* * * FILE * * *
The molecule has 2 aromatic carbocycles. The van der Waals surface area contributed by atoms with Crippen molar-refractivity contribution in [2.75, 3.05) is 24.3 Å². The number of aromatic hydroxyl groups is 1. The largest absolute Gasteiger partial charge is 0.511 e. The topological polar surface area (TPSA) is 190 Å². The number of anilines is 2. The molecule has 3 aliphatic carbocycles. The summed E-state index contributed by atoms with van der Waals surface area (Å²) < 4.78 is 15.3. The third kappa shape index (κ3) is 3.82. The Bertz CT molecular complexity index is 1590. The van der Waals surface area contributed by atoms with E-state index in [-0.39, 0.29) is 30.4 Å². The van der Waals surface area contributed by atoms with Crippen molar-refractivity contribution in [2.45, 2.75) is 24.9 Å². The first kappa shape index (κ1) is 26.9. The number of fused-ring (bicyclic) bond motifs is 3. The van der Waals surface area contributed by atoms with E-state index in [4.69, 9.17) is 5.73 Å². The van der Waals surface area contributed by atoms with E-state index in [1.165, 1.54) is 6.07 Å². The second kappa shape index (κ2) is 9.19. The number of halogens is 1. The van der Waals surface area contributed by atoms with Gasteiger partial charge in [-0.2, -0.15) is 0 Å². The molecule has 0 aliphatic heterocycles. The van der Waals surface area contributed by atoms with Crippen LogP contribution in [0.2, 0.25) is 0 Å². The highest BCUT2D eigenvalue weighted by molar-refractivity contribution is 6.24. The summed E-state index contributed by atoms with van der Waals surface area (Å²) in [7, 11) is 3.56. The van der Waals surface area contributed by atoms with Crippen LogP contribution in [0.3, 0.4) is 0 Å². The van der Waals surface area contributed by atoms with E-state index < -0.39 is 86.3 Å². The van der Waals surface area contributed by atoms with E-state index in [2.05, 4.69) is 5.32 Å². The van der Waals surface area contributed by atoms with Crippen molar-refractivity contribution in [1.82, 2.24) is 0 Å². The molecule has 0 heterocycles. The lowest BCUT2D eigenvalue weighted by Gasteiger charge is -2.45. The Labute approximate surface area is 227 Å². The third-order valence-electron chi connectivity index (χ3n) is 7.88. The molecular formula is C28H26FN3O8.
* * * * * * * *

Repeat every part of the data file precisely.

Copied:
The molecule has 2 aromatic carbocycles. The van der Waals surface area contributed by atoms with Crippen molar-refractivity contribution in [2.75, 3.05) is 24.3 Å². The number of aromatic hydroxyl groups is 1. The largest absolute Gasteiger partial charge is 0.511 e. The topological polar surface area (TPSA) is 190 Å². The number of anilines is 2. The molecule has 3 aliphatic carbocycles. The summed E-state index contributed by atoms with van der Waals surface area (Å²) < 4.78 is 15.3. The third kappa shape index (κ3) is 3.82. The Bertz CT molecular complexity index is 1590. The van der Waals surface area contributed by atoms with E-state index in [-0.39, 0.29) is 30.4 Å². The van der Waals surface area contributed by atoms with Crippen molar-refractivity contribution in [2.45, 2.75) is 24.9 Å². The first kappa shape index (κ1) is 26.9. The number of fused-ring (bicyclic) bond motifs is 3. The van der Waals surface area contributed by atoms with E-state index in [4.69, 9.17) is 5.73 Å². The van der Waals surface area contributed by atoms with E-state index in [1.165, 1.54) is 6.07 Å². The second kappa shape index (κ2) is 9.19. The number of halogens is 1. The van der Waals surface area contributed by atoms with Gasteiger partial charge in [-0.2, -0.15) is 0 Å². The molecule has 0 aliphatic heterocycles. The van der Waals surface area contributed by atoms with Crippen LogP contribution in [0.2, 0.25) is 0 Å². The highest BCUT2D eigenvalue weighted by molar-refractivity contribution is 6.24. The summed E-state index contributed by atoms with van der Waals surface area (Å²) in [7, 11) is 3.56. The van der Waals surface area contributed by atoms with Crippen LogP contribution in [0.3, 0.4) is 0 Å². The van der Waals surface area contributed by atoms with E-state index < -0.39 is 86.3 Å². The van der Waals surface area contributed by atoms with E-state index in [2.05, 4.69) is 5.32 Å². The van der Waals surface area contributed by atoms with Crippen molar-refractivity contribution in [1.82, 2.24) is 0 Å². The molecule has 0 heterocycles. The lowest BCUT2D eigenvalue weighted by Gasteiger charge is -2.45. The Labute approximate surface area is 227 Å². The third-order valence-electron chi connectivity index (χ3n) is 7.88. The molecular formula is C28H26FN3O8.